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8. The Call Of M'kombo
Of tea upon the veranda of Cray's Folly that afternoon I retain several notable
memories. I got into closer touch with my host and hostess, without achieving
anything like a proper understanding of either of them, and I procured a new
viewpoint of Miss Val Beverley. Her repose was misleading. She deliberately
subjugated her own vital personality to that of Madame de Staemer, why, I knew
not, unless she felt herself under an obligation to do so. That her blue-gray eyes
could be wistful was true enough, they could also be gay; and once I detected in
them a look of sadness which dispelled the butterfly illusion belonging to her
dainty slenderness, to her mobile lips, to the vagabond curling hair of russet
Paul Harley's manner remained absent, but I who knew his moods so well
recognized that this abstraction was no longer real. It was a pose which he often
adopted when in reality he was keenly interested in his surroundings. It baffled
me, however, as effectively as it baffled others, and whilst at one moment I
decided that he was studying Colonel Menendez, in the next I became convinced
that Madame de Staemer was the subject upon his mental dissecting table.
That he should find in Madame a fascinating problem did not surprise me. She
must have afforded tempting study for any psychologist. I could not fathom the
nature of the kinship existing between herself and the Spanish colonel, for
Madame de Staemer was French to her fingertips. Her expressions, her
gestures, her whole outlook on life proclaimed the fashionable Parisienne.
She possessed a vigorous masculine intelligence and was the most entertaining
companion imaginable. She was daringly outspoken, and it was hard to believe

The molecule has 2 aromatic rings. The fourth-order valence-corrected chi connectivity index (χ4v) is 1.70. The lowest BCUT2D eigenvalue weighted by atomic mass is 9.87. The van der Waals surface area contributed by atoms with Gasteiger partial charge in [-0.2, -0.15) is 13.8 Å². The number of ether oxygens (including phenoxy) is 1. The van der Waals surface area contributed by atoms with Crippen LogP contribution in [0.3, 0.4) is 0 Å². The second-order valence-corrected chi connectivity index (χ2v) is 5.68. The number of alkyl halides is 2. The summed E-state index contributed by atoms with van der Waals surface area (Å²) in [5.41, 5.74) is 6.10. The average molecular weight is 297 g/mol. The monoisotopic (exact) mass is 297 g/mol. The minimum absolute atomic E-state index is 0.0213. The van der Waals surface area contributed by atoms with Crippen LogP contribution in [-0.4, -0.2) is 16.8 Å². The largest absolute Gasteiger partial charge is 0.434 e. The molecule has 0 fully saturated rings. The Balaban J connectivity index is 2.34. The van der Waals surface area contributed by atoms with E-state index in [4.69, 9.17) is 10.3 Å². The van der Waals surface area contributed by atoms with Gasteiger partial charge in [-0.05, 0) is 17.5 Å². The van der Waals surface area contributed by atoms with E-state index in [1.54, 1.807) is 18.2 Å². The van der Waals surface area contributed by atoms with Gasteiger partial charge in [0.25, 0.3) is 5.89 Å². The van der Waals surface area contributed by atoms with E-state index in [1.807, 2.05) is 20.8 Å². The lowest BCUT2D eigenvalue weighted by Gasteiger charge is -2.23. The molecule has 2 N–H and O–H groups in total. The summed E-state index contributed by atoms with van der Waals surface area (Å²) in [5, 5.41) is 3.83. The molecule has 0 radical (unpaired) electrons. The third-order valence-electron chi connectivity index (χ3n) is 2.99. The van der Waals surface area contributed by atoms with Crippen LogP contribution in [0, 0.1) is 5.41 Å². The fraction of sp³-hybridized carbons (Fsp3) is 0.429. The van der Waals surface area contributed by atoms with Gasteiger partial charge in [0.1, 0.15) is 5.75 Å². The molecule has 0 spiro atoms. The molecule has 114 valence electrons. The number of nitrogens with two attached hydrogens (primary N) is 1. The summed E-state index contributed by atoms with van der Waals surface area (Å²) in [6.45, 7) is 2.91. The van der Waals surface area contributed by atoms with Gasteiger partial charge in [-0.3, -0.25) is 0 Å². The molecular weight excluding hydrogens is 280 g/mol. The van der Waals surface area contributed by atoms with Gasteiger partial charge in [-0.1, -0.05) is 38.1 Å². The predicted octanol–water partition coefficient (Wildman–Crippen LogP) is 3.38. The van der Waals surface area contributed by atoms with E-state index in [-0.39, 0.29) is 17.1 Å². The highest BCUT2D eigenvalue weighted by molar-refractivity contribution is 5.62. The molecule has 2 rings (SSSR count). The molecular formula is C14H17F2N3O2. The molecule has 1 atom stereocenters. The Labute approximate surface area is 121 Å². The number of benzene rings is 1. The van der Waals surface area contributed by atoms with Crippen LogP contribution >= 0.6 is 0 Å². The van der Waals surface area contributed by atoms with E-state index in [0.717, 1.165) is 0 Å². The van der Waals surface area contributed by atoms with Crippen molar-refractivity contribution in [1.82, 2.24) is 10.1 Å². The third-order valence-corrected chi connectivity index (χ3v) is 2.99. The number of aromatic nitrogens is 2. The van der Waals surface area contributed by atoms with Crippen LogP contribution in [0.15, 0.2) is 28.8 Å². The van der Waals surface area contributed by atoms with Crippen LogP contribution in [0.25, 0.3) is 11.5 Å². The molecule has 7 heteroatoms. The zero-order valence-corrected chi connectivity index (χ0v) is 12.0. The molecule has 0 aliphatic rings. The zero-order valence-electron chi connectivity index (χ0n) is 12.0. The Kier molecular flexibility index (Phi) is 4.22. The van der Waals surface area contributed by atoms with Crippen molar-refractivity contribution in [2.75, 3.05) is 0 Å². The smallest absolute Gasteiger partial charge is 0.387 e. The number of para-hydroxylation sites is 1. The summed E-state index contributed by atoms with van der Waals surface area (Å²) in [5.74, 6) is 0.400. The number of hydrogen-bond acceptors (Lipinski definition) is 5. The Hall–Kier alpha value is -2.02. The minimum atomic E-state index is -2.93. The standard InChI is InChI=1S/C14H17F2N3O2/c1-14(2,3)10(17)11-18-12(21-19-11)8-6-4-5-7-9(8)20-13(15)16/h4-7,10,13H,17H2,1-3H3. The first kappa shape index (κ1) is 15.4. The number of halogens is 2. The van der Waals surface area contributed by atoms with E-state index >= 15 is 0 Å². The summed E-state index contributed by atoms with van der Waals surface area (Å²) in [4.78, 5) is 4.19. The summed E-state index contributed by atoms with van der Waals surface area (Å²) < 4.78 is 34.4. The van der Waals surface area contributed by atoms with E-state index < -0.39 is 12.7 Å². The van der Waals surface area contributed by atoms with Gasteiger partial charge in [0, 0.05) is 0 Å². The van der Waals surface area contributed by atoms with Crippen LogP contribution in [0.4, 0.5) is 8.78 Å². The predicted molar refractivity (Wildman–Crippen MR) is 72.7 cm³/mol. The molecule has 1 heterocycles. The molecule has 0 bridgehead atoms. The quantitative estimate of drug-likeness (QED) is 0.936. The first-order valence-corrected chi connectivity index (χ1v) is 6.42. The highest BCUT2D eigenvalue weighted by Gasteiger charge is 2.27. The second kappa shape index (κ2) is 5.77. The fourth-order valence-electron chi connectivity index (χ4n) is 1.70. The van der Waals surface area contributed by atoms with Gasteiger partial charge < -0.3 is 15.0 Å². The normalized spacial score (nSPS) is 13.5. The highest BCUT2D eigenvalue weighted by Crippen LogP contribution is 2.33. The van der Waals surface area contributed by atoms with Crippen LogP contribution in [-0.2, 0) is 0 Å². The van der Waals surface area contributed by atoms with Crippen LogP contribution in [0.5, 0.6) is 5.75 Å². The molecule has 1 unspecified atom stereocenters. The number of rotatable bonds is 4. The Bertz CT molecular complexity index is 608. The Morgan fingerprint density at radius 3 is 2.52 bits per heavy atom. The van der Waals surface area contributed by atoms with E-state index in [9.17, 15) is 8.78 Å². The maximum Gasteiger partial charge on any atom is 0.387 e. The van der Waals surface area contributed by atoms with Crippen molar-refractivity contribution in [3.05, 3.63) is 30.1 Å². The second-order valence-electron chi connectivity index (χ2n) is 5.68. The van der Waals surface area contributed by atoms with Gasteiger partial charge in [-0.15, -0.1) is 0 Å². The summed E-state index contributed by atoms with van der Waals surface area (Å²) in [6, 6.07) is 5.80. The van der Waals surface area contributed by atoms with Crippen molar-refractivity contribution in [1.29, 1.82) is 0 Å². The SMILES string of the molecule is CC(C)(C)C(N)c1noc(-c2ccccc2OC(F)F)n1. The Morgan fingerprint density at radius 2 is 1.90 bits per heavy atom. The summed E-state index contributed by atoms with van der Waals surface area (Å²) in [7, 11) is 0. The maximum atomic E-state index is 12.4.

that her gaiety was forced. Yet, as the afternoon wore on, I became more and
more convinced that such was the case.
I thought that before affliction visited her Madame de Staemer must have been a
vivacious and a beautiful woman. Her vivacity remained and much of her beauty,
so that it was difficult to believe her snow-white hair to be a product of nature.
Again and again I found myself regarding it as a powdered coiffure of the
Pompadour period and wondering why Madame wore no patches.
That a deep and sympathetic understanding existed between herself and Colonel
Menendez was unmistakable. More than once I intercepted glances from the
dark eyes of Madame which were lover-like, yet laden with a profound sorrow.
She was playing a role, and I was convinced that Harley knew this. It was not
merely a courageous fight against affliction on the part of a woman of the world,
versed in masking her real self from the prying eyes of society, it was a studied
performance prompted by some deeper motive.
She dressed with exquisite taste, and to see her seated there amid her cushions,
gesticulating vivaciously, one would never have supposed that she was crippled.
My admiration for her momentarily increased, the more so since I could see that
she was sincerely fond of Val Beverley, whose every movement she followed
with looks of almost motherly affection. This was all the more strange as